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Japan The Military Science

Update — Sensors Do Not Pick Up North Korean Radioactivity 132

Update: 02/19 20:49 GMT by S : The story below has been retracted upon further examination of the research. There has been no detection of radioactivity.
gbrumfiel writes "A global network of sensors has picked up faint traces of radioactive gas that probably seeped from last week's underground nuclear test by North Korea. The detection of xenon-133 in Japan and Russia provides further evidence of the nuclear nature of the test, but offers no hint as to the type of weapon used. Atmospheric modelling by the Central Institute for Meteorology and Geodynamics in Vienna shows that the gas likely seeped from North Korea's test site on 15 February, three days after the original test. That indicates that the test was well sealed deep underground."
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Update — Sensors Do Not Pick Up North Korean Radioactivity

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  • by CrimsonAvenger ( 580665 ) on Tuesday February 19, 2013 @05:18PM (#42948601)

    The Soviet T-34 was vastly inferior to the German panzers as well.

    Umm, no.

    The T34/76 was considerably superior to any panzer then extant in 1941, when they were first encountered.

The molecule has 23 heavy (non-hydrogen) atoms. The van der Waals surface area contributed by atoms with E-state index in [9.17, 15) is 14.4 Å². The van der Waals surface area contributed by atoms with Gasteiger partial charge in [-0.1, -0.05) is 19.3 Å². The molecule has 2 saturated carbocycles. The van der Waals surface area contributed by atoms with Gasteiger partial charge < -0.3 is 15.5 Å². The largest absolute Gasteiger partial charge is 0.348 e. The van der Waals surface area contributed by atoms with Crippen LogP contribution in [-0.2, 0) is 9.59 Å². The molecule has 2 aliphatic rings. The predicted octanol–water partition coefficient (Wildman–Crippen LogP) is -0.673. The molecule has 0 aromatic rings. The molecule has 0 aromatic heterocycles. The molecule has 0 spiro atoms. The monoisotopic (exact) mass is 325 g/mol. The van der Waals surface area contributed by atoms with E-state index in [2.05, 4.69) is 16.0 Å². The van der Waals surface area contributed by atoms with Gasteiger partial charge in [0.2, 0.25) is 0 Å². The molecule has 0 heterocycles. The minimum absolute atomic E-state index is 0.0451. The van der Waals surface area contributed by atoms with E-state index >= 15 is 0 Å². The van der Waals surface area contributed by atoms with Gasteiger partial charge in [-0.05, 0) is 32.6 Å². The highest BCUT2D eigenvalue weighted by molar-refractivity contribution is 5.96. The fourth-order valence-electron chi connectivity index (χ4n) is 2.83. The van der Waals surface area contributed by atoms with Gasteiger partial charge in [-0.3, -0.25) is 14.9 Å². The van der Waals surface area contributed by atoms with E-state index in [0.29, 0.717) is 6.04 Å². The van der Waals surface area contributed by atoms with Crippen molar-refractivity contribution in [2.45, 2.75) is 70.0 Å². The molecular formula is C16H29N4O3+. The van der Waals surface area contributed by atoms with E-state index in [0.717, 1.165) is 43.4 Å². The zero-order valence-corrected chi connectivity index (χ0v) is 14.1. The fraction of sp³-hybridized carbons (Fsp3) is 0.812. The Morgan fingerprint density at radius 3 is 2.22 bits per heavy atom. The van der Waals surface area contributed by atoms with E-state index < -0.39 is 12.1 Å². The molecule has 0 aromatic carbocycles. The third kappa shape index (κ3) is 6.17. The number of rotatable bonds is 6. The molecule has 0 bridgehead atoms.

It wasn't until 1944 that the Germans reached the point that the overwhelming majority of Panzers were better than the T34/76.

    And at that point, the Russians were building the T34/85, which was rather better than the latest version of Pzkw-4 (which was about half the German panzer inventory), though somewhat inferior to Pzkw-5 (the other half).

    The only real weakness the T34 series of tanks had was lack of proper communications equipment (only the company commander's tank had a radio, for instance, until late in the war).

    Plus that gawdawful commander's hatch on the earliest T34s....

    If you feel that technology assures victory where is the Roman empire today?

    If you think that the Roman Empire dominated the Classical World due to superior technology, you know even less of history than your comments about T34 suggest.

    Hint: the Legions' doctrine was far more important than the Legions' technology (which was basically the same as everyone else's (iron swords, spear, torso armor and helmet) and considerably inferior to that used by the Persian cavalry at the time (yes, I've always been rather fond of the Persian composite bows as weapons of war - it's really too bad the Romans worked out a counter to it).

Thus spake the master programmer: "Time for you to leave." -- Geoffrey James, "The Tao of Programming"